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Former Seneca County Sheriff’s Office employee speaks out on issues at jail: ‘I feel it is my duty’

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After the third lawsuit in less than 10 years against the Seneca County Jail was launched in December, a former employee of the Seneca County Sheriff’s Office is speaking out, saying he feels it is his duty to make residents “aware of the problems that are occurring continually out there.”

In the last 9 years, a total of 3 lawsuits have been filed against the Seneca County Jail while under the watch of Seneca County Sheriff William Eckelberry and his supervisors, according to court records. Eckelberry was appointed as acting sheriff in Jan. 2010 and was elected to his first full four-year term in the Nov. 2010 general election, in which he ran unopposed.

Those lawsuits include: Anthony Peart v. Seneca County Jail (2011), Kenneth Askam (on behalf of Doug Askam) v. Seneca County Jail (2016), and Estate of Rachael Ann Peak v. Seneca County Jail (2019).


“These range from the lack of current policies & procedures, lack of care of inmates, failure to keep inmates safe, failure to attend to medical/mental conditions, and one death inside the jail where the coroner’s report ruled ‘dehydration due to opiate withdrawal,'” former sheriff’s office employee Bill Bonham wrote in a letter obtained by TiffinOhio.net News.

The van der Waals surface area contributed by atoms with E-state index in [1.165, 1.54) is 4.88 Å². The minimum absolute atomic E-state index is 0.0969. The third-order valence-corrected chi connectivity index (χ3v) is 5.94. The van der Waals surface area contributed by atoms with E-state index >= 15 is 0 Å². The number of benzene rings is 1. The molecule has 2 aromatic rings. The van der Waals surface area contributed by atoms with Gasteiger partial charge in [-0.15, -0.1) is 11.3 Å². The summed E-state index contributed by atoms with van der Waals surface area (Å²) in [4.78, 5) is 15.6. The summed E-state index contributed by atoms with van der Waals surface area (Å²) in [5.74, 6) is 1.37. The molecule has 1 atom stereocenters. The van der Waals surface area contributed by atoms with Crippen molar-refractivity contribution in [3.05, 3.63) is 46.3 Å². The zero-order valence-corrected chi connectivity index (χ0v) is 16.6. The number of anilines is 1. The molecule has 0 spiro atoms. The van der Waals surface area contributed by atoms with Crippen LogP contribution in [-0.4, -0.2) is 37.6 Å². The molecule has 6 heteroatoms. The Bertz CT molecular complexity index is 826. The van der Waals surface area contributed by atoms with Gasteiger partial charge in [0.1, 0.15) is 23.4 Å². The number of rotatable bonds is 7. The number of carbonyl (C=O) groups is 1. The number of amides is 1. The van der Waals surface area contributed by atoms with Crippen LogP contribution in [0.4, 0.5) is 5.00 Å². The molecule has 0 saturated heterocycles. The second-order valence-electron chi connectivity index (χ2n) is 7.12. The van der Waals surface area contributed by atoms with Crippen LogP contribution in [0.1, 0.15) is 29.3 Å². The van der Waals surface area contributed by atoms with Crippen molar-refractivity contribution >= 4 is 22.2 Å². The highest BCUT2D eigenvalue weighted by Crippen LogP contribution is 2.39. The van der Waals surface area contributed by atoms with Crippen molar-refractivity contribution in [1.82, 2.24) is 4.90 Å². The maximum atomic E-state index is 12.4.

Bonham says he believes the lawsuits stem from the Seneca County Jail consistently failing the State of Ohio’s minimum standards for jails, which the facility gets inspected on yearly, under Sheriff Eckelberry’s command.

The most recent report released in 2018 shows the Seneca County Jail had a total of 25 standards, 10 essential and 15 important, that the facility was not in compliance with.

In 2017, a total of 30 standards, 17 essential and 13 important, were not complied with. In 2016, a total of 20 standards, 9 essential and 11 important, were not complied with. And in 2015, a total of 31 standards were not complied with, according to the Ohio Department of Rehabilitation & Correction website.

“In addition, due to federal ICE illegal immigrants that are housed there, they get inspected by the federal authorities and failed that as well. In fact, they are in danger of losing the ICE contract if they fail the next inspection. This brings in well over a million dollars to the county each year,” Bonham said, citing a 2015 report from the U.S. Immigration and Customs Enforcement (ICE) Office of Detention Oversight. A 2019 report regarding the annual inspection of the facility, in which it was rated as “deficient,” can be viewed here.


When it comes to the upcoming primary election in March, Bonham says he doesn’t see anything changing at the sheriff’s office unless there is a change in leadership.

“The current sheriff and his handpicked successor is clearly not making the necessary changes as can be witnessed by the last 4 years of data collected by the state,” Bonham said. “The 2016 lawsuit alone was a payout of $750,000. This is ridiculous that we cannot have a jail passing basic minimum standards that surrounding counties don’t seem to have any problems passing.”

Bonham said he believes the “lack of discipline” and lack of yearly evaluations on “any of the employees” has led to “all of the problems out there.”